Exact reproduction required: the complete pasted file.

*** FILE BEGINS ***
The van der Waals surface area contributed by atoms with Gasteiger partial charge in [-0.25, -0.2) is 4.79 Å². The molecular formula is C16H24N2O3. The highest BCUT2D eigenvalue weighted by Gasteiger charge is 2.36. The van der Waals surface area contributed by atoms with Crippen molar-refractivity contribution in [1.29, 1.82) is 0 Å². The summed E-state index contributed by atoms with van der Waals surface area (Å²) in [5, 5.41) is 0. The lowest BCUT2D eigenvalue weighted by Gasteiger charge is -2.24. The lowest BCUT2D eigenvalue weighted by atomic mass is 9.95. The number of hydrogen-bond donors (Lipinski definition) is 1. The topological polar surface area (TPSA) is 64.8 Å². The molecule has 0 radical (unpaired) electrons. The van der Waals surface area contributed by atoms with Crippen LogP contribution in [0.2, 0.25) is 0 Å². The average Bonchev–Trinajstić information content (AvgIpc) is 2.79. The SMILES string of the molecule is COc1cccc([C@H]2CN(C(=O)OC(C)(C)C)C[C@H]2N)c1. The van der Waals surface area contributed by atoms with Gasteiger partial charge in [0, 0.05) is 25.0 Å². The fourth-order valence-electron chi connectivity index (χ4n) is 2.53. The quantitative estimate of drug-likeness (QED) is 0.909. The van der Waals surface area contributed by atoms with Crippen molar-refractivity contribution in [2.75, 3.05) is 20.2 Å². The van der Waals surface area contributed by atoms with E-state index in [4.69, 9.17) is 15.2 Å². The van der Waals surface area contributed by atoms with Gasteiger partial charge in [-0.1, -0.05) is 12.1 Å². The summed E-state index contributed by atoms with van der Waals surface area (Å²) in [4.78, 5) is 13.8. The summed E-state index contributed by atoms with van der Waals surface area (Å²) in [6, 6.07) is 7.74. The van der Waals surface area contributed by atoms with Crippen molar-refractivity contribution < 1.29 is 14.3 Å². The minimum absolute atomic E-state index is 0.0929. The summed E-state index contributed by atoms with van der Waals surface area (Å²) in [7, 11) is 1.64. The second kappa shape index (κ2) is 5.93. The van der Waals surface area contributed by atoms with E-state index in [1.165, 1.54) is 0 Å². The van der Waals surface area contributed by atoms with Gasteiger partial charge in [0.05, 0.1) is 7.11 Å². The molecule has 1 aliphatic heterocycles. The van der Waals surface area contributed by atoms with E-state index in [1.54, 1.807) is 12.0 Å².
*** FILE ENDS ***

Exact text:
The van der Waals surface area contributed by atoms with Gasteiger partial charge in [-0.25, -0.2) is 4.79 Å². The molecular formula is C16H24N2O3. The highest BCUT2D eigenvalue weighted by Gasteiger charge is 2.36. The van der Waals surface area contributed by atoms with Crippen molar-refractivity contribution in [1.29, 1.82) is 0 Å². The summed E-state index contributed by atoms with van der Waals surface area (Å²) in [5, 5.41) is 0. The lowest BCUT2D eigenvalue weighted by Gasteiger charge is -2.24. The lowest BCUT2D eigenvalue weighted by atomic mass is 9.95. The number of hydrogen-bond donors (Lipinski definition) is 1. The topological polar surface area (TPSA) is 64.8 Å². The molecule has 0 radical (unpaired) electrons. The van der Waals surface area contributed by atoms with Crippen LogP contribution in [0.2, 0.25) is 0 Å². The average Bonchev–Trinajstić information content (AvgIpc) is 2.79. The SMILES string of the molecule is COc1cccc([C@H]2CN(C(=O)OC(C)(C)C)C[C@H]2N)c1. The van der Waals surface area contributed by atoms with Gasteiger partial charge in [0, 0.05) is 25.0 Å². The fourth-order valence-electron chi connectivity index (χ4n) is 2.53. The quantitative estimate of drug-likeness (QED) is 0.909. The van der Waals surface area contributed by atoms with Crippen molar-refractivity contribution in [2.75, 3.05) is 20.2 Å². The van der Waals surface area contributed by atoms with E-state index in [4.69, 9.17) is 15.2 Å². The van der Waals surface area contributed by atoms with Gasteiger partial charge in [-0.1, -0.05) is 12.1 Å². The summed E-state index contributed by atoms with van der Waals surface area (Å²) in [4.78, 5) is 13.8. The summed E-state index contributed by atoms with van der Waals surface area (Å²) in [6, 6.07) is 7.74. The van der Waals surface area contributed by atoms with Crippen molar-refractivity contribution < 1.29 is 14.3 Å². The minimum absolute atomic E-state index is 0.0929. The summed E-state index contributed by atoms with van der Waals surface area (Å²) in [7, 11) is 1.64. The second kappa shape index (κ2) is 5.93. The van der Waals surface area contributed by atoms with E-state index in [1.165, 1.54) is 0 Å². The van der Waals surface area contributed by atoms with Gasteiger partial charge in [0.05, 0.1) is 7.11 Å². The molecule has 1 aliphatic heterocycles. The van der Waals surface area contributed by atoms with E-state index in [1.54, 1.807) is 12.0 Å².